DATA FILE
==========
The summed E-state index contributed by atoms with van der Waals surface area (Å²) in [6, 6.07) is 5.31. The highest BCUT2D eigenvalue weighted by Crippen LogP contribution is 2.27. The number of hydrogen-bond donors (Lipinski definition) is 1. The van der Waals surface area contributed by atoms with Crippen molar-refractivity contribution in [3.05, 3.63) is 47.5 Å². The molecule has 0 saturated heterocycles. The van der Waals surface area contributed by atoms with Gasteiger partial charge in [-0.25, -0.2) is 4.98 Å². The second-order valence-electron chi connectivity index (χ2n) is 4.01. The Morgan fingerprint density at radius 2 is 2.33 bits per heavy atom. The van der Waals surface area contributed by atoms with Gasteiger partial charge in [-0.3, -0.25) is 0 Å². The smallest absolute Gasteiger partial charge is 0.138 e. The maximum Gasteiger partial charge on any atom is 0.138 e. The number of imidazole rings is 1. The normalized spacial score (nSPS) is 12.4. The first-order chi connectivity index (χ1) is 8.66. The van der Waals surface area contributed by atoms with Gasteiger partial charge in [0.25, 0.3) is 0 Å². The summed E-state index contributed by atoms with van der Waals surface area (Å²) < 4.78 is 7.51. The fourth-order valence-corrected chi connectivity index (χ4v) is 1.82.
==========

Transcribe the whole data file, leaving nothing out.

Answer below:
The summed E-state index contributed by atoms with van der Waals surface area (Å²) in [6, 6.07) is 5.31. The highest BCUT2D eigenvalue weighted by Crippen LogP contribution is 2.27. The number of hydrogen-bond donors (Lipinski definition) is 1. The van der Waals surface area contributed by atoms with Crippen molar-refractivity contribution in [3.05, 3.63) is 47.5 Å². The molecule has 0 saturated heterocycles. The van der Waals surface area contributed by atoms with Gasteiger partial charge in [-0.25, -0.2) is 4.98 Å². The second-order valence-electron chi connectivity index (χ2n) is 4.01. The Morgan fingerprint density at radius 2 is 2.33 bits per heavy atom. The van der Waals surface area contributed by atoms with Gasteiger partial charge in [-0.3, -0.25) is 0 Å². The smallest absolute Gasteiger partial charge is 0.138 e. The maximum Gasteiger partial charge on any atom is 0.138 e. The number of imidazole rings is 1. The normalized spacial score (nSPS) is 12.4. The first-order chi connectivity index (χ1) is 8.66. The van der Waals surface area contributed by atoms with Gasteiger partial charge in [0.25, 0.3) is 0 Å². The summed E-state index contributed by atoms with van der Waals surface area (Å²) < 4.78 is 7.51. The fourth-order valence-corrected chi connectivity index (χ4v) is 1.82.